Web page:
How to Become Smarter and More Creative

Who doesn’t want to be smarter and more creative? The ability to conjure and connect, retain and recall, innovate and improvise are crucial components of success in every area of life. Especially in the competitive environments of school, work, and love, greater intelligence and creativity provide an edge that enables people to stand out from the crowd.

Many people are under the illusion that intelligence and creativity are genetically determined. But while there’s no doubt that a person’s genetic heritage does play a role in determining what’s cognitively possible for them, few if any people ever live up to their maximum intellectual potential. And the idea that there’s nothing one can do to improve intelligence and creativity flies in the face of both science and common sense. The fact is, there are a number of things you can do today that will begin improving your cognitive performance and enable you to reach heights of intelligence and creativity you may not have known you were capable of.

And the best thing about it is no special products or programs are necessary. All is needed are the same basic qualities required for improving any area of one’s life: intentional effort and self discipline.

Here are eight things you can begin practicing right now that will put you on the path to greater intelligence and creativity, beginning with the more mundane, but arguably, the most fundamental:

1. Eat Healthy

It is easy to forget that the mind is dependent upon a muscle called the brain, and like all muscles in the body, the brain depend upon good nutrition to function well. The Franklin Institute’s Brain Food Pyramid is a helpful visualization of the brain’s nutritional needs, rooted in solid neuroscience research. As they summarize the matter, “Fats build the brain, and proteins unite it. Carbohydrates fuel the brain, and micronutrients defend it.” Additionally, a recent study has shown that chemicals found in certain foods like eggs, beets, and fish may enhance the brain’s ability to function and heal. And just think about it: doesn’t your body feel sluggish and tired when you’re hungry or eat lots of over-processed, sugary foods? What goes for your body goes for your brain, too. Taking care of your body and being healthy is taking care of your mind. Eat smart to be smart.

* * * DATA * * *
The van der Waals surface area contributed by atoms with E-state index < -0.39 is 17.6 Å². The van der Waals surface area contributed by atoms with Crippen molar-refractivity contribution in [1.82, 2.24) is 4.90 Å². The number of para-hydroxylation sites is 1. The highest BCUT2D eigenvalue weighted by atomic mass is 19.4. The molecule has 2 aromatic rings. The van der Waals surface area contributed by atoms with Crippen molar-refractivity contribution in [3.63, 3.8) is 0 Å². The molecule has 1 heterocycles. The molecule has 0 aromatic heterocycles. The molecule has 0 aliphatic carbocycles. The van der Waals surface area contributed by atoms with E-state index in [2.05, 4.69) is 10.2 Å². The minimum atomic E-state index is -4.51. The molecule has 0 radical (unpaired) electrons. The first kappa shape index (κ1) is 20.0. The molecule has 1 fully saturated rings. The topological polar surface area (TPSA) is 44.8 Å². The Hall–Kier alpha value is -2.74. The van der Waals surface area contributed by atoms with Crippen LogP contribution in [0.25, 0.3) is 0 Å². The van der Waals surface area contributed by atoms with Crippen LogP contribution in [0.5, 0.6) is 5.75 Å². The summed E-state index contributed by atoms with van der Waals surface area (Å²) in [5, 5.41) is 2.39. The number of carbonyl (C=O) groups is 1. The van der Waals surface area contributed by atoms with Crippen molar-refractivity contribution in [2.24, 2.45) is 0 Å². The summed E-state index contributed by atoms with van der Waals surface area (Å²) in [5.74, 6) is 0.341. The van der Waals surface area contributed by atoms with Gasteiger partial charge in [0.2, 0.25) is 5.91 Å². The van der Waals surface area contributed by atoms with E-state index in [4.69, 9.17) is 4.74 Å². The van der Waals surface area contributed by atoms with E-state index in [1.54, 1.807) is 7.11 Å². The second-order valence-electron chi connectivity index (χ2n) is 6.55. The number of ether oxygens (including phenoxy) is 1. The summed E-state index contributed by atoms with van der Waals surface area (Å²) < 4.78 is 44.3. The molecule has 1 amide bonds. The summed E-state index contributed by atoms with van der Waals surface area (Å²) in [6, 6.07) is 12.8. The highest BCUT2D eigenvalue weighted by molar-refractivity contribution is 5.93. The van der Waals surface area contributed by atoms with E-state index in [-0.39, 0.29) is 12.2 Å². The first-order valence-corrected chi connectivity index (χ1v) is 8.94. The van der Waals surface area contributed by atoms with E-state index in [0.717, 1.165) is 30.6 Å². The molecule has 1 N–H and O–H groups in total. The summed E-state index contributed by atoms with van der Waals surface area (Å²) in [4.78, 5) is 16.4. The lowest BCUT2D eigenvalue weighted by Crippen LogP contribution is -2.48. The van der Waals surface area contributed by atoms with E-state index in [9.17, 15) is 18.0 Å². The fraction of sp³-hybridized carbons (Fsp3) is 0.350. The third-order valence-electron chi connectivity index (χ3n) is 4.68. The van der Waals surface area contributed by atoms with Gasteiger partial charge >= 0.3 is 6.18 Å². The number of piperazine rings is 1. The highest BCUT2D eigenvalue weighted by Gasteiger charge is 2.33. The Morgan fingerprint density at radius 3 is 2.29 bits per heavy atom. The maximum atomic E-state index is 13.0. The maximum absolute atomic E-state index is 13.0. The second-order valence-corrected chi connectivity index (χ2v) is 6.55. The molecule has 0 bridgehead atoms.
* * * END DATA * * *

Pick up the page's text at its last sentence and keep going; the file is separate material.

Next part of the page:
2. Stay Hydrated

Your brain is up to 90% water. Recent research on the brain and hydration has shown that dehydration can cause brain shrinkage and impair brain function. Confusion, irritability, lack of concentration, memory loss, drowsiness and other mental impairments have all been linked to dehydration. Oxygen and important neurotransmitters chemical signals in your brain travel through blood, which thickens and slows when dehydrated. Drinking enough of the right kind of fluids is absolutely crucial for maximizing your brain’s ability to achieve its full potential. The fact is, most people go through their day dehydrated. If you’re thirsty, you’re already dehydrated, which is why it is important to drink throughout the day, not just with meals, and not just when you’re not thirsty. The doctors at the Mayo Clinic recommend eight or nine cups of water a day for optimal body and mind performance. Caffeinated and alcoholic beverages do not count. As diuretics, they cause the body to expel water, thereby increasing dehydration. Trade a glass of water for that soda, coffee, or beer to start thinking more clearly and creatively. Mind your hydration for a healthy mind.

3. Sleep Enough

As major companies like Google, Cisco Systems, and Procter & Gamble have realized, sleep enhances every aspect of mental performance, from learning and memory, to creativity and innovation. That’s why these companies have integrated sleeping into their employee’s workday schedules, even going so far as to provide special “sleeping pods” where employees can nap in peace and quiet. Some schools are starting to wake up to the importance of sleep to cognitive function, starting classes later in response to several studies showing students who get less sleep do much worse on assignments and tests. Again, this is in full agreement with common sense. When you’re tired, it’s harder to think. Various sleep studies have linked sleep deprivation to depression, confusion, memory loss, and other symptoms that impede cognitive function. Other studies have shown potential long-term effects of sleep deprivation. One study suggests that over time, the brain rewires itself in less than optimal ways to compensate for impairments in brain function caused by lack of sleep. Long-term memory loss and impairment has also been correlated with long periods of sleep deprivation. The thing is, like hydration, once you feel tired, you’re already operating at less than optimal levels. Most people do not get enough sleep (about 8 hrs. a night on average), meaning most people are not as intelligent or creative as they could be. Sleep your way to a better state of mind.

4. Exercise Routinely